History of the Holiday
The Act creating the holiday was passed after more than sixteen years of effort by countless friends and supporters of Dr. Martin Luther King, Jr. Support for the legislation came from all walks of life — from members of Congress, the White House, business and labor, from civil rights and religious groups — and, most important, from those individuals who have worked continuously to make his dream a reality.
(March on Washington - August 28, 1963)
Congress set aside the third Monday of January as the official Federal Holiday. Martin Luther King, Jr's actual birthday is January 15th. According to the Act, "the holiday should serve as a time for Americans to reflect on the principles of racial equality and nonviolent social change espoused by Dr. King.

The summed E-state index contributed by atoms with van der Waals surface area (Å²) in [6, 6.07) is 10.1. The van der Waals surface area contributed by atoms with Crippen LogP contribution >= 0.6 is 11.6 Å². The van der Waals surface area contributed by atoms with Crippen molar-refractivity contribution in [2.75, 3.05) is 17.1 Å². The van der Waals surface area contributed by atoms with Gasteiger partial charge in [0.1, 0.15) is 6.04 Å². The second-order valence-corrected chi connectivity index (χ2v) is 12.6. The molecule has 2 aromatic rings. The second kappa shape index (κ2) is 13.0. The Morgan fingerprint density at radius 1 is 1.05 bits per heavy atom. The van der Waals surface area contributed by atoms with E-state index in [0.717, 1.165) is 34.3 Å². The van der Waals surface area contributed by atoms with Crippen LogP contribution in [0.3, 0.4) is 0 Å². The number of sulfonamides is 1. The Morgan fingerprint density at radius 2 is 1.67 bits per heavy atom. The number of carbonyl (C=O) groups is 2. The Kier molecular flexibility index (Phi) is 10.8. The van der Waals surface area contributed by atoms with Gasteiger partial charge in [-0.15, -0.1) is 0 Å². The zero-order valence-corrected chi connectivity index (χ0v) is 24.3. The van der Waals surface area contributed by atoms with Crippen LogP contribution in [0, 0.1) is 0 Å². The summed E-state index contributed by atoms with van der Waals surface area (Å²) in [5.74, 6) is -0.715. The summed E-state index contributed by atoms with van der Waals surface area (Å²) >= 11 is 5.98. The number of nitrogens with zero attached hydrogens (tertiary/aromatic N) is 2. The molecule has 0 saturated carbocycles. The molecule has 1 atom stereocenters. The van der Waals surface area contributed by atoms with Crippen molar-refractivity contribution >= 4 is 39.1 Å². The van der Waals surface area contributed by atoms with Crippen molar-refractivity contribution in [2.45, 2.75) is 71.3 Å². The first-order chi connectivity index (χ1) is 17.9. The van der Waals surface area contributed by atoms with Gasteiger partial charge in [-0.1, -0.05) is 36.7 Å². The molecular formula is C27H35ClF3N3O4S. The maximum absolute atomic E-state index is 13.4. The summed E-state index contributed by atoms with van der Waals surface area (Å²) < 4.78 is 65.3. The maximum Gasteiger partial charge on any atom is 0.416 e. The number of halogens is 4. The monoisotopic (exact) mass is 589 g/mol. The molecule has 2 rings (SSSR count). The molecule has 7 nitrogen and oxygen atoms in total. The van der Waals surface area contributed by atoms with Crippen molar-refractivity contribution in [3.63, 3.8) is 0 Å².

The Martin Luther King, Jr. Holiday Commission has adopted "Living The Dream" as the official theme for celebrating this country's newest national holiday. The theme expresses the message and inspiration Dr. King generated among Americans in his dream and what that dream awakened in America.
- January 18, 1986 – Proclamation 5431 by President Ronald Reagan
- May 17, 1989 - President George W. Bush signs the Martin Luther King Day Proclamation, Freedom Hall Auditorium, Atlanta Georgia
History of CORE (Congress of Racial Equality)
M. L. King Jr. Holiday — “University of Kentucky’s Historical Synopsis” (pdf file)